As an academic person, you might strive for accuracy and precision. You don’t want to provide invalid statements. You don’t want to over interpret your findings, and you don’t want readers to consider your paper as faulty, incorrect or flawed. Therefore, you tend to look for perfectionism in your writing to be on the safe side.
But very few perfect papers have been published! The majority of papers are good and solid, and if you intend to write the perfect paper it will cost you a lot of time and energy. And there’s probably no need for it. A paper that attempts to get everything 100% right is never finished. So it’s better to accept some limitations to your work so you can get it written, published and read by peers. Some suggestions for how to create your close-to-perfect paper can be found in our article “The perfect paper—and how to create yours!”
When you are under time stress, you might think “I must get through my tasks ASAP.” As a consequence, improving your effectiveness on many tasks feels like just another task that you don’t have time to implement. Here, we’ve tried to convince you that when you follow the 8 tips presented above, you will make the most of your time and get your paper written well and with efficiency. It is an extra task to go through this article here, yes, but it will increase your effectiveness later when writing and easily make up for the time spent going through these tips.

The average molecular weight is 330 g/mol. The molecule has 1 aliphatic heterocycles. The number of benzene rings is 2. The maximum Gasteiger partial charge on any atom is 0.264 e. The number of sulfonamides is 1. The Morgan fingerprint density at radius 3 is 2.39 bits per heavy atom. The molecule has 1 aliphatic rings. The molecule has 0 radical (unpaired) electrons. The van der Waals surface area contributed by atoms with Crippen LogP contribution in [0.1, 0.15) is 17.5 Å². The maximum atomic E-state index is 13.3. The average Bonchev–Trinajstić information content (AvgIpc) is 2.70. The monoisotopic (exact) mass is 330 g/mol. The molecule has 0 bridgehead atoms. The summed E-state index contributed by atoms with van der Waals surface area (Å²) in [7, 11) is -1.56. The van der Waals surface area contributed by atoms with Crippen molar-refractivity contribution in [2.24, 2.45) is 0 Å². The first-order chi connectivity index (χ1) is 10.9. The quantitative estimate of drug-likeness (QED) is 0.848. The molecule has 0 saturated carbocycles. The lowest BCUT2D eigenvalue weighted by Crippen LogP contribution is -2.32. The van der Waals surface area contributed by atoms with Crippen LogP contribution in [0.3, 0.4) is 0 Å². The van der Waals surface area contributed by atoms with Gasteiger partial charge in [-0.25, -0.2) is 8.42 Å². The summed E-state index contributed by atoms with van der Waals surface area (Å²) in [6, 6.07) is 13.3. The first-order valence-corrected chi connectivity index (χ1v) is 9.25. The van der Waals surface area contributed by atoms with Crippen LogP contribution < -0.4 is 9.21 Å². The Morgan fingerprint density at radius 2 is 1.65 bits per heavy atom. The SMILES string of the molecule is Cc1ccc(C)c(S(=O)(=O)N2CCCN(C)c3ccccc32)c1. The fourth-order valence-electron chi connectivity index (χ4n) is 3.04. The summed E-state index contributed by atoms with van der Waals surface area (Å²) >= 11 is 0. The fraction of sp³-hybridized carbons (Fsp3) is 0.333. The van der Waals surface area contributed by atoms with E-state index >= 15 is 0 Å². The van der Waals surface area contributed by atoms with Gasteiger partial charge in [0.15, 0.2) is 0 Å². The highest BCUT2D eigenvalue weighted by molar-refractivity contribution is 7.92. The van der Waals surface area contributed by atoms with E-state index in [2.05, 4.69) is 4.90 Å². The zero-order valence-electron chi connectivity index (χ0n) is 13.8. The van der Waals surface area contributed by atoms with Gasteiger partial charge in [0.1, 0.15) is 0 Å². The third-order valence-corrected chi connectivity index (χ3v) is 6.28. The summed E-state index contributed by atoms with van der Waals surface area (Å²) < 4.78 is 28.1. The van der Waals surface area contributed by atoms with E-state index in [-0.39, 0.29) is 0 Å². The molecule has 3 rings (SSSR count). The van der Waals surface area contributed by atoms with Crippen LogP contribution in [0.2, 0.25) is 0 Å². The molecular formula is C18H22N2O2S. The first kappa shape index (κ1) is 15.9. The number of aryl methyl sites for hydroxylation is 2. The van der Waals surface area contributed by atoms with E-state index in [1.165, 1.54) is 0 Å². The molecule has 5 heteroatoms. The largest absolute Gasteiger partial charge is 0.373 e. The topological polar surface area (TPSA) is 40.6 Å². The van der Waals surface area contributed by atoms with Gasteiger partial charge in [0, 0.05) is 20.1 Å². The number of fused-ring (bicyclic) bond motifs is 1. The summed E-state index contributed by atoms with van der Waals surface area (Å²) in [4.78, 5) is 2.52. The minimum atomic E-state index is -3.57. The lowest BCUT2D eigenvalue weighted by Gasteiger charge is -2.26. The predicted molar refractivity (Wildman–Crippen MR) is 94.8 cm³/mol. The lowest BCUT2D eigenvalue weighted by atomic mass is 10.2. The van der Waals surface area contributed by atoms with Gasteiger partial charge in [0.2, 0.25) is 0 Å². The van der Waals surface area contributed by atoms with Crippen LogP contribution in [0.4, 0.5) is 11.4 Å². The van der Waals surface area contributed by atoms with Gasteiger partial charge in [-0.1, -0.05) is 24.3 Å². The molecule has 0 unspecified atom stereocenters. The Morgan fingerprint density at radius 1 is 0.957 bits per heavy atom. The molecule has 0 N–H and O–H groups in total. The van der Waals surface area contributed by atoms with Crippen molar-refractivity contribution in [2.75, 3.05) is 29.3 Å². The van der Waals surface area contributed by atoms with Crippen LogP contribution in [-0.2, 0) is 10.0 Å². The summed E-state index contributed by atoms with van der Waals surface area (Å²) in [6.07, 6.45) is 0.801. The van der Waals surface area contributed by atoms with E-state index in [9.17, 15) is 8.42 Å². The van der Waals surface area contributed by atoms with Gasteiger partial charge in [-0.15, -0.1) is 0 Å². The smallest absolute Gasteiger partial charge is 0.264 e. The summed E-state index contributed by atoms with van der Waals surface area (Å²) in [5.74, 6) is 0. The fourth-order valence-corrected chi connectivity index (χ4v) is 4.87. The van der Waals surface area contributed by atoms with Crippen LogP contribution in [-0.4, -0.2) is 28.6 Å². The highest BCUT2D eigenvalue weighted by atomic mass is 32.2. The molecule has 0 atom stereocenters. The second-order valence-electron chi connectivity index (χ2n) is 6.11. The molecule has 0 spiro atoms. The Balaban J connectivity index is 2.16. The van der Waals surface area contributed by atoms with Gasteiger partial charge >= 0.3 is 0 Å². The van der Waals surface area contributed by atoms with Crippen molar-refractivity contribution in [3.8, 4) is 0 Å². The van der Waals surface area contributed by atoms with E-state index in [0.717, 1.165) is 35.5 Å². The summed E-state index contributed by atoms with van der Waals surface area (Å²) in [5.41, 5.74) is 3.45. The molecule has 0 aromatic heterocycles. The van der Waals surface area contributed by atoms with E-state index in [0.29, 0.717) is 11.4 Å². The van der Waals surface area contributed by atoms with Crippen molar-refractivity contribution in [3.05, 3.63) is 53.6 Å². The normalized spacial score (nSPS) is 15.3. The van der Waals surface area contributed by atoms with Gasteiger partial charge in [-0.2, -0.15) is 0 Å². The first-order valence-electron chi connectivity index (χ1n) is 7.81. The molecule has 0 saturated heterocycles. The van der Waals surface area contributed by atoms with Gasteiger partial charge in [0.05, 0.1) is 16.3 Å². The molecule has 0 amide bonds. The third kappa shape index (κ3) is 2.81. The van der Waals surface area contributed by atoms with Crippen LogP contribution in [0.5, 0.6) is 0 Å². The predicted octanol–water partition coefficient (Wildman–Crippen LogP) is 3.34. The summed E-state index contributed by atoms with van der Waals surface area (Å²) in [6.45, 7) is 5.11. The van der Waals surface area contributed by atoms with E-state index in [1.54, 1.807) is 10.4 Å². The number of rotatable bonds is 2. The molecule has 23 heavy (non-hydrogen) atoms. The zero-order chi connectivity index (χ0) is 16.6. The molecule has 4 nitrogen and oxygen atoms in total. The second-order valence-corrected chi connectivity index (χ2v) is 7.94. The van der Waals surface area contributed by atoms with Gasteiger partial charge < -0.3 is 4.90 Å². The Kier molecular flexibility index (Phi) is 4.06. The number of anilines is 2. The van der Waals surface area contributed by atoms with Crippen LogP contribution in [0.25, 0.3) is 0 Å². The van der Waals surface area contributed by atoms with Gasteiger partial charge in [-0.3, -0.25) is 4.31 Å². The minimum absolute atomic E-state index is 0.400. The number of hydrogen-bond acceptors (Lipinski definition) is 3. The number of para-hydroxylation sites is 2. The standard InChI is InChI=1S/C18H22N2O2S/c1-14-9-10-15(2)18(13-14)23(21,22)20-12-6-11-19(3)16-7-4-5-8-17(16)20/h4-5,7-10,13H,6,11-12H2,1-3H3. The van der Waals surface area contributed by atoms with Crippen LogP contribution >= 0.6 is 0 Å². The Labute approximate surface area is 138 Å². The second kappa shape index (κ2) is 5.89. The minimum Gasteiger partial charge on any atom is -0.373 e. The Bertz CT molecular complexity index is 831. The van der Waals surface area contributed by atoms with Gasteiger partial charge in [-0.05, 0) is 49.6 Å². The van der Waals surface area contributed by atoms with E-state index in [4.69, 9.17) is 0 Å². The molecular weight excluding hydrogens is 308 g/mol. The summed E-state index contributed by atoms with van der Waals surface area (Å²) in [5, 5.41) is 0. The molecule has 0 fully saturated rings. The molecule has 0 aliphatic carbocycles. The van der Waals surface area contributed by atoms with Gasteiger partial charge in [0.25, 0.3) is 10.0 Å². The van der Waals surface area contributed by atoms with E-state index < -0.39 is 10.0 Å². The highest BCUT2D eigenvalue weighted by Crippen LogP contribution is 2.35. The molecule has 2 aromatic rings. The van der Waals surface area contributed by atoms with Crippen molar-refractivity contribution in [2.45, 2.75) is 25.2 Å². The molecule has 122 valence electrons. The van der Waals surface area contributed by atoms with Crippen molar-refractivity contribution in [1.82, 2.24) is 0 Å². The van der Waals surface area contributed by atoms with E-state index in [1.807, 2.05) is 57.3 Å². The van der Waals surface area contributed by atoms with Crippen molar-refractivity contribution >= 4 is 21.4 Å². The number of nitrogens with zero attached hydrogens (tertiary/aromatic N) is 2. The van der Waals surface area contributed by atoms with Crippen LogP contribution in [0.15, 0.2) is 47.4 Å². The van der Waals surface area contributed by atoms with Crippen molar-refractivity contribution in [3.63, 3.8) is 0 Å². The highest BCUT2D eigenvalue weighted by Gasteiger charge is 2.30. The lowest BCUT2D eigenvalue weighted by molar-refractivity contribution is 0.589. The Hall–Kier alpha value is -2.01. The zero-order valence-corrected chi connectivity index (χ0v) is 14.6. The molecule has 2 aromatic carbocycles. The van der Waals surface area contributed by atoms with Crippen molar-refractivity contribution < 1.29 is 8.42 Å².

And now? Let’s get started with implementing your new speed-writing tips!
- Smart Academics Blog post #50: How to master the literature review
- Smart Academics Blog post #63: Train your writing muscle: Achieve better results
- Smart Academics Blog post #67: Writing productivity: Write more in less time
- Smart Academics Blog post #79: 5 decisions that make writing your paper so much easier
- Smart Academics Blog post #104: Five criteria every academic author should fulfil
- Smart Academics Blog post #105: The perfect paper—and how to create yours!
- Smart Academics Blog post #128: Five easy ways to get started writing a research paper